There's some REALLY good input already, but to add my two cents from the real world of libraries and the vastness of Star Wars:
It's almost impossible for anyone to know exactly what is going on in the universe. Knowledge rolls are just to make sure that someone even REMEMBERS a tidbit of information and how much of it is useful and/or practical.
An encyclopedia/computer/data spike to the brain will give you solid facts, but it won't give you the capabilities of analysis, understanding that information, or even what to DO with that information.
Real World Example:
I work in a library, and people walk in constantly with questions, such as "What does E=MC^2 mean?", "How do I write a cover letter?", "Where can I get my taxes done for free?", "Where is the printer?" and "Are you a librarian?"
Now, I can present these people with the information they need to find the answers; a book with the history of E=MC^2, a website sponsored by a company that writes books on cover letters, a non-profit organization's phone number that offers tax services, the large sign they are looking toward, or my name tag which has "Reference Librarian" written in big letters, respectively.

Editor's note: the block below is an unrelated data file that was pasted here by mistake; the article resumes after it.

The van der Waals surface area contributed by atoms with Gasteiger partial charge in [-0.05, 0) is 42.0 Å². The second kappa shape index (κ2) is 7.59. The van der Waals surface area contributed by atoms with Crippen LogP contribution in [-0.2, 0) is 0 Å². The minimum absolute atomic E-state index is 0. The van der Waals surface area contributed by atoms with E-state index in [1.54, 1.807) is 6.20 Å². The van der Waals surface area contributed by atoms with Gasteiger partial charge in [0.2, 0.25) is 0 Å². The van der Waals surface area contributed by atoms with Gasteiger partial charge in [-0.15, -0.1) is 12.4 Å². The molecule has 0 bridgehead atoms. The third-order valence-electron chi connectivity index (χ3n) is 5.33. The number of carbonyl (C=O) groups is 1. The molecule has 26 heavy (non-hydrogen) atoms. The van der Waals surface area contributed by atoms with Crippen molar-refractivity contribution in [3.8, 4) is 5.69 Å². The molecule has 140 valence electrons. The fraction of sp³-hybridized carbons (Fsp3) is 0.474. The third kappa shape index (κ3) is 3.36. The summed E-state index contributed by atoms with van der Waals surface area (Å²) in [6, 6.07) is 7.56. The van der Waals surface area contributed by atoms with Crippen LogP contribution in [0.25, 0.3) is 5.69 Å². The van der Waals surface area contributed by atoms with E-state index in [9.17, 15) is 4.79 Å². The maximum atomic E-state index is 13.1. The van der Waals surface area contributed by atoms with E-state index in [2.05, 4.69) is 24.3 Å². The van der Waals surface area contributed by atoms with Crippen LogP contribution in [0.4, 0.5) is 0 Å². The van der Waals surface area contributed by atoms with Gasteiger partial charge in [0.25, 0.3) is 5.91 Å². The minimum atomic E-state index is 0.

When they have that information, does it solve the problem? Half of the time, it does not. At. All.
Does it provide the information? Yes, it does. Do they understand that information? Not always, no.
With that, does it mean an encyclopedia with ALL of the answers become a game breaking thing or a certain way to learn things? No, it doesn't. It becomes a tool to look at and find information that may help you, but it's up to you to determine what the information means and how it can be used.
So a Scholar with a high Intellect and modest Knowledge skills can look up vital information as a refresher to get the right data lined up (because we all need it from time to time), process it, and determine what can be useful with the certain situation even if it isn't written.
Someone with a lower Intellect (i.e. like the patrons I mentioned) can have the information, but the information isn't enough for each situation at hand. It presents them with a fact to analyze, to adjust to the situation at hand, and it gives them something they actually need to think about to utilize.
In the end, encyclopedias count as either required tools (especially when the character doesn't have the Knowledge skill), a GM Caveat/Deus Ex (giving tidbits of information to ensure the party doesn't get arrested or charged when they go to Cona and have a few metric tons of salt in the hold), or a useful resource for whatever task is at hand they can use it with (a boost die when trying to determine the best gift for a local on Vortex).